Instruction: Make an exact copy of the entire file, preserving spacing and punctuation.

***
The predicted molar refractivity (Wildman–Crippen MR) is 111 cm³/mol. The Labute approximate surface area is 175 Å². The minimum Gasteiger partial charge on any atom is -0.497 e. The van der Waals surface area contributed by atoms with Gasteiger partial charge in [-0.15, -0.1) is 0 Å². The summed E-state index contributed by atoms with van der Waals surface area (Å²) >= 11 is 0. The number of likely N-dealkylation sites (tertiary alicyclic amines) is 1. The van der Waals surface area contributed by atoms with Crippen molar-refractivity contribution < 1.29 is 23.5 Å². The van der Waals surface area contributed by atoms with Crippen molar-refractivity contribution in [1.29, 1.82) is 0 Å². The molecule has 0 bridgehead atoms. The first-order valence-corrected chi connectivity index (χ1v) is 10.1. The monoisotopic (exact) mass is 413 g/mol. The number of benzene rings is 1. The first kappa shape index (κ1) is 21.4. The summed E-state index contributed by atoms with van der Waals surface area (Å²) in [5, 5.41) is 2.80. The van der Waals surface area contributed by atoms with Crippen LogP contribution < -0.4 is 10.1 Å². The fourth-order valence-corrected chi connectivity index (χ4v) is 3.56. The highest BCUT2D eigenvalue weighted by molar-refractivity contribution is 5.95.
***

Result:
The predicted molar refractivity (Wildman–Crippen MR) is 111 cm³/mol. The Labute approximate surface area is 175 Å². The minimum Gasteiger partial charge on any atom is -0.497 e. The van der Waals surface area contributed by atoms with Gasteiger partial charge in [-0.15, -0.1) is 0 Å². The summed E-state index contributed by atoms with van der Waals surface area (Å²) >= 11 is 0. The number of likely N-dealkylation sites (tertiary alicyclic amines) is 1. The van der Waals surface area contributed by atoms with Crippen molar-refractivity contribution < 1.29 is 23.5 Å². The van der Waals surface area contributed by atoms with Crippen molar-refractivity contribution in [1.29, 1.82) is 0 Å². The molecule has 0 bridgehead atoms. The first-order valence-corrected chi connectivity index (χ1v) is 10.1. The monoisotopic (exact) mass is 413 g/mol. The number of benzene rings is 1. The first kappa shape index (κ1) is 21.4. The summed E-state index contributed by atoms with van der Waals surface area (Å²) in [5, 5.41) is 2.80. The van der Waals surface area contributed by atoms with Crippen LogP contribution < -0.4 is 10.1 Å². The fourth-order valence-corrected chi connectivity index (χ4v) is 3.56. The highest BCUT2D eigenvalue weighted by molar-refractivity contribution is 5.95.